Not everyone can afford to study online: some localities lack Internet access, and some families don’t have the money to get their hands on a computer or tablet for their kids. According to the Russian Association for Electronic Communication, there were 95.9 million Internet users in Russia in 2019, meaning nearly a third of Russians don’t have Internet access or the means to use it. Based on the statistics, a large portion of those living without the Internet are people older than 65. Yet even among Russian teenagers, the level of Internet access and availability isn’t 100 percent. What’s more, according to Russia’s Federal State Statistics Service (Rosstat), only 72.4 percent of Russian families owned a personal computer in 2018 (the most recent data available). 

Kirill Kukhmar / TASS / Scanpix / LETA

Thus, around 400 schoolchildren, living without the Internet in the outlying villages of greater Sochi, receive their distance learning assignments through the mail. A similar system was introduced for students in remote parts of the Ivanovo region. “Children without the possibility of doing distance learning online can work in the same way with paper and pencil: a parent, working with the post office, takes our assignments, hands them out to the kids, and returns them to us,” said Olga Morozova, the director of the Novoklyazminsk School in the Yuzhsky district of Ivanovo Oblast. 

On April 24 the Education Ministry claimed to have a solution for this problem: with the “Help Study at Home” campaign, in collaboration with the United Russia ruling political party, they purchased and distributed computers to 50,000 students. “We need to remember how difficult it is to provide every family with what they need to facilitate study. In any situation, this would call for public procurement, negotiations, a whole ordeal. Just even because of legislation it’s impossible to get it all done quickly,” said Kvatsov.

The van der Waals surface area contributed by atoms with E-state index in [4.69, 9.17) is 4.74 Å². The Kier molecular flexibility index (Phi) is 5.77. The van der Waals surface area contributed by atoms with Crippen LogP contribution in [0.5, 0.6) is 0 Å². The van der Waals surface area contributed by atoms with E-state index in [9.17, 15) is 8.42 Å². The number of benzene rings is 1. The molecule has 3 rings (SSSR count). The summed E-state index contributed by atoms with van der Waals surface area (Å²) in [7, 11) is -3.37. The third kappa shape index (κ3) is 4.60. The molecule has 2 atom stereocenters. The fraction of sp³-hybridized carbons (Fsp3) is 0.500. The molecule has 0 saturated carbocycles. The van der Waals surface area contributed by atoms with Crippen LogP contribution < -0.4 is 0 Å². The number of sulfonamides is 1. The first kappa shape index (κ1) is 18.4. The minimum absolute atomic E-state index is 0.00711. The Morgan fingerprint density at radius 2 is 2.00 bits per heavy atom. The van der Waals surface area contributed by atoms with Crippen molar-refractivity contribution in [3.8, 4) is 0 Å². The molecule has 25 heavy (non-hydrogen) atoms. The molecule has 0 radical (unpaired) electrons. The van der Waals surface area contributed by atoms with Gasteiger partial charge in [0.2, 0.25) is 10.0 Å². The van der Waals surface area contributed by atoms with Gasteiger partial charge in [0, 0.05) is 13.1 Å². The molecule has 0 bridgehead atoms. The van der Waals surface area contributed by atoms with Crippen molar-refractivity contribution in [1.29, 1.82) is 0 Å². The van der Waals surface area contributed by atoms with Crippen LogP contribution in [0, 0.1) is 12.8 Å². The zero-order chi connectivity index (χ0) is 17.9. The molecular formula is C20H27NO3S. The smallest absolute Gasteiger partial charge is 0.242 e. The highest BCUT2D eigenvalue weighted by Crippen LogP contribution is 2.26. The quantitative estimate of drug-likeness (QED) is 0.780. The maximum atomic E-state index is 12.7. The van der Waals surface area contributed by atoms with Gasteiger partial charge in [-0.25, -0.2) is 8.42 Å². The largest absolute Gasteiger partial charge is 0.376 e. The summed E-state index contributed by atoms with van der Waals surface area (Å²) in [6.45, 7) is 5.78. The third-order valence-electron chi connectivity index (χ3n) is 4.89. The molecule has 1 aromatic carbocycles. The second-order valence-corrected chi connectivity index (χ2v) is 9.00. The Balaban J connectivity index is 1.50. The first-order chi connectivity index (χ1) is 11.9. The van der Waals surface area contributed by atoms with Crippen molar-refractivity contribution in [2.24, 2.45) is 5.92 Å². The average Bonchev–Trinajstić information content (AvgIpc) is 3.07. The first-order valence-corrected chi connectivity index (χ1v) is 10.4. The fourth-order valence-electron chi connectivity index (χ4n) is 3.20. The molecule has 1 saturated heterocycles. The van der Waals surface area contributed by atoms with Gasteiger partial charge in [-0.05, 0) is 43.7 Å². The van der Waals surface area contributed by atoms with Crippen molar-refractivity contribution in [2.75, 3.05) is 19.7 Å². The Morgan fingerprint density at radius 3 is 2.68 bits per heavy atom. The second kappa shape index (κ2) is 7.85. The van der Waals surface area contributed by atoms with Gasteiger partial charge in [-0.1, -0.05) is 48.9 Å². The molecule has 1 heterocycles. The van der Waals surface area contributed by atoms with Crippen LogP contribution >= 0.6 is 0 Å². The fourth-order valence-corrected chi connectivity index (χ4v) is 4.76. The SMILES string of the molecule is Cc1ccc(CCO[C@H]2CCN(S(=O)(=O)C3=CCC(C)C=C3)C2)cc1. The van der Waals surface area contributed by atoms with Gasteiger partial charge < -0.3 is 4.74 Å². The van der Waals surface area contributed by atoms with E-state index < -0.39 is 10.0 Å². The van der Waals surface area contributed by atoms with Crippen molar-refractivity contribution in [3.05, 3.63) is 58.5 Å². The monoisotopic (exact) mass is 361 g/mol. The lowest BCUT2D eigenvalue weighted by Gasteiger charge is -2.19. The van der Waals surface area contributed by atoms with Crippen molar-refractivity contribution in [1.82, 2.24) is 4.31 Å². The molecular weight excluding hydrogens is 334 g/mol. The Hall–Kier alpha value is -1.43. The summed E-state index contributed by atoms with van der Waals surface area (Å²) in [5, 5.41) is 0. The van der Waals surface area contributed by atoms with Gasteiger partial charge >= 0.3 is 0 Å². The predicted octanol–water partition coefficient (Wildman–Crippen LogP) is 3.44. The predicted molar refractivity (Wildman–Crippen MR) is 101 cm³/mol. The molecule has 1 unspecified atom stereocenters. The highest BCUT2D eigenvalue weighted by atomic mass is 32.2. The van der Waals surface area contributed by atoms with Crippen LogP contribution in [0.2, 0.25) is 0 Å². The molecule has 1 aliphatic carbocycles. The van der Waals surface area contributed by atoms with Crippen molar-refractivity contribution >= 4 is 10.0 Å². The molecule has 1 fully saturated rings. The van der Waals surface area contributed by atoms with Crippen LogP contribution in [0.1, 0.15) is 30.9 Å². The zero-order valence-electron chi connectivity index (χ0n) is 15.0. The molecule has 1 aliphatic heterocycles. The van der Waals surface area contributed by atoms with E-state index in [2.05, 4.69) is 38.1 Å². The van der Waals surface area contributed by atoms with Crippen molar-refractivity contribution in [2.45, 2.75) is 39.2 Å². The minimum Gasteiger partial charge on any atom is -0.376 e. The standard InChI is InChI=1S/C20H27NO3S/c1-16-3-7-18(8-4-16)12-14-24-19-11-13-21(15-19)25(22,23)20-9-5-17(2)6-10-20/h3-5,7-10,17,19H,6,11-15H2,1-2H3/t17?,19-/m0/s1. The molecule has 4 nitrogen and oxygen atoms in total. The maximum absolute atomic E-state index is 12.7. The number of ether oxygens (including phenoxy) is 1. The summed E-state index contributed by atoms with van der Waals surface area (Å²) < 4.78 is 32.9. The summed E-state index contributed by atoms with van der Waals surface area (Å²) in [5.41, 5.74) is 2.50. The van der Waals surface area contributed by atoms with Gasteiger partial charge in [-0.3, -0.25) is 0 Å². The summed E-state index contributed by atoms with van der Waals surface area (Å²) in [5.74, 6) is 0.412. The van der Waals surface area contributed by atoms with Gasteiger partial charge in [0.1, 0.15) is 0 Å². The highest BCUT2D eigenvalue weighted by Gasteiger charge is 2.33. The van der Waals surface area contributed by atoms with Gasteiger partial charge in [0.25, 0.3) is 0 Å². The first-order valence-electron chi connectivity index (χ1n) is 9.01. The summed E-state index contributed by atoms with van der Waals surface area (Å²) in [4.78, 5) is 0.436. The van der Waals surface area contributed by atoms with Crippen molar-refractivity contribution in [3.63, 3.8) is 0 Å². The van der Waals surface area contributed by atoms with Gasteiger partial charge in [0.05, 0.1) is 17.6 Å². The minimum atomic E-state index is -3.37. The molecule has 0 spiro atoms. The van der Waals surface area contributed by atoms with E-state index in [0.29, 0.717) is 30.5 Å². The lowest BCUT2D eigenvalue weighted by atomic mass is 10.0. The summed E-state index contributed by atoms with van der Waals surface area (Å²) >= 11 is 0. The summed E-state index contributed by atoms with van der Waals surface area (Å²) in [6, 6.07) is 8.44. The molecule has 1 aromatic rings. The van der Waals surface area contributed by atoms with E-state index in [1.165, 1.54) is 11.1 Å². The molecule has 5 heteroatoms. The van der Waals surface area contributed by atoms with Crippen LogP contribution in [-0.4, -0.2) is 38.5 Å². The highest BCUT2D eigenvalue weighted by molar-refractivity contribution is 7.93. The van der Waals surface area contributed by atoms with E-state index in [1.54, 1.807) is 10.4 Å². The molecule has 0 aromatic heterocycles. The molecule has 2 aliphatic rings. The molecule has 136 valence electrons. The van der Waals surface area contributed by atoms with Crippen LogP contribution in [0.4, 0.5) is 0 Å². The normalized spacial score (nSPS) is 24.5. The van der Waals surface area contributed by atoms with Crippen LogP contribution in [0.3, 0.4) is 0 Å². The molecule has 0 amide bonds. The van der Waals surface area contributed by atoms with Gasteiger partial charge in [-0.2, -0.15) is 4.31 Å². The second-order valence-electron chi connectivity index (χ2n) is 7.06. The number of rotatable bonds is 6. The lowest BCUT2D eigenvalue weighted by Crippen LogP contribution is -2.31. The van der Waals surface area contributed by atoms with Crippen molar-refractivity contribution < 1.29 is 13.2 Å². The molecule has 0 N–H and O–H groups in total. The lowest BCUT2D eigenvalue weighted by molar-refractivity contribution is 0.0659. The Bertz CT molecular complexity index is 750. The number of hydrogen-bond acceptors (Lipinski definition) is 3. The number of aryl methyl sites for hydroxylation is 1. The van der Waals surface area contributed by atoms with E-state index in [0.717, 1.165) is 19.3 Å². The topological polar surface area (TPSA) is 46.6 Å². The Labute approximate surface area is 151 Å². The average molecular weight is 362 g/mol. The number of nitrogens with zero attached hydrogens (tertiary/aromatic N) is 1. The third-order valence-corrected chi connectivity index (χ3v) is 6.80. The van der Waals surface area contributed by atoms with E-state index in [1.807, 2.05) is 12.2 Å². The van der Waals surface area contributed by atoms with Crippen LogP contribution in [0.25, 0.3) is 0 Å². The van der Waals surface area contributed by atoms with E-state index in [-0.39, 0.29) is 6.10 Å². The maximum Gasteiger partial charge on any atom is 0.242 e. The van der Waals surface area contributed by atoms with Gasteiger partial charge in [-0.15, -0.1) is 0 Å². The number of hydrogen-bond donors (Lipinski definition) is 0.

“The shortage of technology for online learning for both teachers and students is just one of the key problems. My colleagues from different parts of the country are describing a variety of circumstances: in one village it could be one thing, and in another small town, it might be another. Even in Moscow, we’re a long way off from every child having their own laptop, let alone every kid having their own room where they can partake in lessons and study. And the situation with Internet access in this country is inconsistent — it doesn’t work well enough to conduct online lessons everywhere,” says Vsevolod Lukhovitsky.

“The average price of a computer is around $500, and in some cases that’s one parent’s monthly salary. So there’s definitely a lack of technical means for educating schoolchildren,” said the executive director of the Internet Defense Society, Mikhail Klimarev. He stressed that the Internet is not ubiquitous in rural areas, and when it is accessible, it’s often plagued by interruptions that would make online video lessons next to impossible. “In general, there’s a layer of technical problems hindering online learning. And beyond that, sometimes the teachers aren’t capable of using the software that facilitates distance learning or video lessons. Teaching online is a totally separate kind of work, and our teachers aren’t prepared for it,” he added.  

Nevertheless, the problems with distance learning in Russia are not unique. Similar difficulties are popping up for students and educators all over the world, including in the United States. In Fairfax County, Virginia, there were technical problems with the learning platform Blackboard Learn 24-7; in a number of American universities, as in Russia, attackers have disrupted (or “zoom-bombed”) online lessons with porn videos; in Alaska, Internet access is very expensive and unstable, which is interfering with local students’ online learning; and in some places, such as Yonkers, there are shortages of computers for students in need. 

We won’t give up Because you’re with us

Story by Maria Kolomychenko

Translation by Rob Viano